How NOT to Attract Business with Your Blog

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Just as responsible attorneys deplore ambulance-chasing hacks, we here at Brandsplat get our dander up when we see the art of attracting business through blogging debased with thoughtless posts. After all, our writers take great pride in their work and enjoy partnering with our clients to establish just the right tone and content necessary to increase traffic to their stores or offices. So we occasionally get little rants emailed around the office when they stumble across something especially bad.

Here are the top three types of posts that you DON’T want to have associated with your business (and which we promise never to write for you):

1. The Not-So-Humble-Brag Blog: This post is irritating in part because it has so much promise. The business has won some kind of recognition or reached a milestone and rightly wants its customers to know. So far, so good; sharing these accomplishments can help improve a company’s image with its current and prospective customers or reinforce an already good reputation. But in this case, the writer went tone deaf and belted out an egregiously self-congratulatory blog, forgetting to thank the company’s employees as well as other stakeholders. What could have been a gracious reminder of why customers choose to do business with this company instead prompts customers to ask, “Do I want to be associated with this kind of pompous behavior?” Brandsplat tip: Spread praise evenly for best results.

2. The Close-But-No-Cigar Blog: We’ll admit to geeking out a bit when a blog comes across our laptops with a Big Idea. Maybe it’s a philosophical confrontation of the nature of a company’s business a la Jerry Maguire. Maybe it’s a connect-the-dots piece that helps us write even more meaningfully about a certain topic. These types of blogs are rare and, when well done, command attention. However, the great majority get bogged down by a lack of proper execution. Some of them start out well, but the line of reasoning isn’t clearly borne out. Others have so many grammatical errors that we can’t see the argument for the typos. And nearly all need a good editor to stand back and say, “I do not think it means what you think it means.” Even your shampoo bottle knows enough to recommend that you rinse and repeat — or in this case, wait a few hours and review your work with fresh eyes. Or, even better (and this brings us to our Brandsplat tip): Have someone else look at your blogs before you hit the big button.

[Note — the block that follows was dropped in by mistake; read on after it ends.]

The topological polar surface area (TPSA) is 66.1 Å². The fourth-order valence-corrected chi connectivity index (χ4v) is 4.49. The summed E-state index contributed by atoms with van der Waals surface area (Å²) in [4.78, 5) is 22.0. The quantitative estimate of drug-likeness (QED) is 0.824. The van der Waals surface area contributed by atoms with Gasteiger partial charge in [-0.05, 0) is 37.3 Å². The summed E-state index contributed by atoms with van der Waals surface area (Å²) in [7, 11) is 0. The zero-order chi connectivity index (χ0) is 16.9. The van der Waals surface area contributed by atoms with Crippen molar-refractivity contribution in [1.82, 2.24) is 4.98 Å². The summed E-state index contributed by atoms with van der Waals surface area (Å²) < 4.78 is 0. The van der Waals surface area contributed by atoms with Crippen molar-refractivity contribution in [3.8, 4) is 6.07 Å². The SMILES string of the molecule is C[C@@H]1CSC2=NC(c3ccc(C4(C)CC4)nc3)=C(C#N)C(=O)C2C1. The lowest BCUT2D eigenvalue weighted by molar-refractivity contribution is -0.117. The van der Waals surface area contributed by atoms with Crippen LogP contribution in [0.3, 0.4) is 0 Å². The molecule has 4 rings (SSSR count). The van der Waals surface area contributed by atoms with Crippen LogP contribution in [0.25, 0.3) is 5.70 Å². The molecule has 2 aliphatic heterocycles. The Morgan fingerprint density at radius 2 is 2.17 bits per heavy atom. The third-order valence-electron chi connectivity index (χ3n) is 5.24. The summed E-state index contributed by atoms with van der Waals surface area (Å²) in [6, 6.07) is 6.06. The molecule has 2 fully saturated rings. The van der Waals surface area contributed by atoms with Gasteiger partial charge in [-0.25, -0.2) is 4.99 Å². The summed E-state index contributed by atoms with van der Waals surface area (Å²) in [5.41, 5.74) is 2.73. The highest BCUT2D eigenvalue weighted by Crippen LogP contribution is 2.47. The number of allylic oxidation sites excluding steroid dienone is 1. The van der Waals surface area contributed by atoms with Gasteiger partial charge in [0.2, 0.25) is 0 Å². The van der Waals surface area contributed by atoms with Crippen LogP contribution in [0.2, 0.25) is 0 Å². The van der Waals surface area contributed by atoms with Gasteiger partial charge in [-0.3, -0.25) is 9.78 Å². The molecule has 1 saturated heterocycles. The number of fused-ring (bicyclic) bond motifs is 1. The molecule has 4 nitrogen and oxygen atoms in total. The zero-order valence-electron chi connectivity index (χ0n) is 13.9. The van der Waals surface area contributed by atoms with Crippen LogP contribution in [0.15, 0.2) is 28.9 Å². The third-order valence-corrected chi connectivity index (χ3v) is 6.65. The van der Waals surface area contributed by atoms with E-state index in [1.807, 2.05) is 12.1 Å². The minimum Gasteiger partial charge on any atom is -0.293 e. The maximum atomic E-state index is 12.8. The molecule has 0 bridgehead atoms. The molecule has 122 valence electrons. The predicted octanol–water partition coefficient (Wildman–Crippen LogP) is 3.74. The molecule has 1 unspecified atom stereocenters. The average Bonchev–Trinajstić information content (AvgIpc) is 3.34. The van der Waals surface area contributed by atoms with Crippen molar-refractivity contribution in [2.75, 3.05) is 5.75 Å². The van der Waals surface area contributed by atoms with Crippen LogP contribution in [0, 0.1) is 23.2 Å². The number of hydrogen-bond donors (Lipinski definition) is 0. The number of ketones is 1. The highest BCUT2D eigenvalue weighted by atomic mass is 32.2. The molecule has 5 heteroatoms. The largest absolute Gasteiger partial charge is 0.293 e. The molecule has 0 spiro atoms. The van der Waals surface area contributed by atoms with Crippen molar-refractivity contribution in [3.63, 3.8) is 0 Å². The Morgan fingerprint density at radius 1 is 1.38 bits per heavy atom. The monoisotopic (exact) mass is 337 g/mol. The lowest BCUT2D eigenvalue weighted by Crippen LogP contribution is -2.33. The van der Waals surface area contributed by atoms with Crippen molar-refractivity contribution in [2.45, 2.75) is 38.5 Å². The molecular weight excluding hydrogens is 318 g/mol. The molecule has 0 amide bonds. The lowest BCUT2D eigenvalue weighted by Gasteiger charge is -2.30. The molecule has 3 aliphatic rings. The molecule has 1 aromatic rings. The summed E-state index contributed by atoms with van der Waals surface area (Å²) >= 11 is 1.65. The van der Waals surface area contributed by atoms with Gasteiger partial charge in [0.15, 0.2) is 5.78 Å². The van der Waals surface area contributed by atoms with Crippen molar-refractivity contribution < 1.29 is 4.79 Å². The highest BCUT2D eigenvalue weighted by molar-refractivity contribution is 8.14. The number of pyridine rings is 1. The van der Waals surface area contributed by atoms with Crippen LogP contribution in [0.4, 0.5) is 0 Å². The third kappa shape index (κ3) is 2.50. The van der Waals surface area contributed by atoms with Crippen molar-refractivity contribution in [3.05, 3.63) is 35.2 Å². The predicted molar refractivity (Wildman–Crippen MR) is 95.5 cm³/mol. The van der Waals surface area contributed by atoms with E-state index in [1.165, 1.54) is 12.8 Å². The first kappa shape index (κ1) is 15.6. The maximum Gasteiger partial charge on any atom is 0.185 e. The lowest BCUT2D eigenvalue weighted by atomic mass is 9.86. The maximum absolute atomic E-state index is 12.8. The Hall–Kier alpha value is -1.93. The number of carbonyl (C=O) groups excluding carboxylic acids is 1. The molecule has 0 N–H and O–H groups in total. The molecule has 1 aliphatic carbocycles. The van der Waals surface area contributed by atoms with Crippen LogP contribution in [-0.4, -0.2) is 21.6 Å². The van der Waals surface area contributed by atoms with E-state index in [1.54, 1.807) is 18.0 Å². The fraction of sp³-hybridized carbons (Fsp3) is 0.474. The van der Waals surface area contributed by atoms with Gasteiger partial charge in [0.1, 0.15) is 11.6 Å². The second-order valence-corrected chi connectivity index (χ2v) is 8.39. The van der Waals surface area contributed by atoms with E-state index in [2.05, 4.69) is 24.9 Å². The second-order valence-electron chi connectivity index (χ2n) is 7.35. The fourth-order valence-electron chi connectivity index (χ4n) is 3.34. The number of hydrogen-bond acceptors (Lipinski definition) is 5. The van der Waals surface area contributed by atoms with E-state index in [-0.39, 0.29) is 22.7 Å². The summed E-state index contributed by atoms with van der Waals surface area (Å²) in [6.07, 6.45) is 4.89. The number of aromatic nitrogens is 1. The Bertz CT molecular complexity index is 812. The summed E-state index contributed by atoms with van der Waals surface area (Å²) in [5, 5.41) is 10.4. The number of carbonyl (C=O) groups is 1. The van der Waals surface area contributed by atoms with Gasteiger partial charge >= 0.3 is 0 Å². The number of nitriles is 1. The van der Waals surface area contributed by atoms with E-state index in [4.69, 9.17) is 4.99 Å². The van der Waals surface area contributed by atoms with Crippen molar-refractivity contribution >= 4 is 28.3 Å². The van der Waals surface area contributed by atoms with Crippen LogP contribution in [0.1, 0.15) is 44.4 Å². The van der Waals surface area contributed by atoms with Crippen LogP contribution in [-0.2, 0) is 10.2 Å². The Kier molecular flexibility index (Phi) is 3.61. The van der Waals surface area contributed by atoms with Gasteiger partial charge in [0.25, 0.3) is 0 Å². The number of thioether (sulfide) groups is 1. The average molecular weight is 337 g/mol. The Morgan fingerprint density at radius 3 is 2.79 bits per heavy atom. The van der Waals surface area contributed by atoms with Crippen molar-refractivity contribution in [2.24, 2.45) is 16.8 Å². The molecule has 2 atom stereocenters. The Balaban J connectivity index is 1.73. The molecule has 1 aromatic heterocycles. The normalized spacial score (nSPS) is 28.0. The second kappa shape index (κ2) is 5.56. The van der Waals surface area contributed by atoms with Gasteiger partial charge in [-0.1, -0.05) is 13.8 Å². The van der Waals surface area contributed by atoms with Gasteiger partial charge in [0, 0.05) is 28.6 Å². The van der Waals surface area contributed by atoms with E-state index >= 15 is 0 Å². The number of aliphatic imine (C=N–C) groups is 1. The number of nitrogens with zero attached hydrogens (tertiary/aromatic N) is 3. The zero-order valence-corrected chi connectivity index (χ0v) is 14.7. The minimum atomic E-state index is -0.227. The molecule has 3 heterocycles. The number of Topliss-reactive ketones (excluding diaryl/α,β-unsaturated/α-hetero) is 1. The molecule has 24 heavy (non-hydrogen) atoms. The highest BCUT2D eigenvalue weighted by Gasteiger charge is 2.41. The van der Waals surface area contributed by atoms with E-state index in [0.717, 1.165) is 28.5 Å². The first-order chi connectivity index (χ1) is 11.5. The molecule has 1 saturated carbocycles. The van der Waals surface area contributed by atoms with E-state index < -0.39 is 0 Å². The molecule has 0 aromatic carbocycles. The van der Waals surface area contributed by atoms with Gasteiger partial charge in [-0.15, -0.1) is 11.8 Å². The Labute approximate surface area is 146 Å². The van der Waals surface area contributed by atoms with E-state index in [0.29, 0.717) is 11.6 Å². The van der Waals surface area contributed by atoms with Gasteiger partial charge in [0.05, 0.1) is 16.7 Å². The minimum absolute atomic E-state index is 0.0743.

3. The My-Political-Opinion-Is-Better-Than-Yours Blog: Sure, most of us know that business and politics don’t mix; you’re more likely to offend someone and lose their business than you are to impress an already-like-minded individual and gain theirs. Unfortunately, there are plenty of opportunities for the politics of business to creep into a company’s blog (say, proposed tax code changes or a news story that criticizes hiring practices in a company’s industry). That’s usually when the trouble starts. This is particularly true when the business owner is handling a lot of the marketing him- or herself, as there’s no counter-check on what’s being put out there (see point 2). But let’s say the writer pulls it off and pens a post in praise of something he or she considers innocuous, like helping little old ladies cross the street. That’s when the blog’s readers take over and start commenting, adding their own two inflammatory cents. Haven’t enabled comments? That’s OK, they’ll just share your blog on Facebook with their own take — likely one you’d never want associated with your business. Brandsplat tip: Remember, it’s all too easy to start out writing about the virtues of a particular position and end up sunk in vitriol.

Interestingly, these poor choices often happen when writers feel pressured to “put something up on the blog already!” and don’t have the time to think through what they’ve written. That’s just another reason to hire a content marketing service, and we happen to know a good one. Let us know if we can help by emailing hello [at] brandsplat [dot] com or calling 800-299-5498.

Comments

  1. says

    I just clicked over from ahentor site and figured I should take a look around. Like what I see so now I’m following you. Look forward to checking out your some of your posts again.[]

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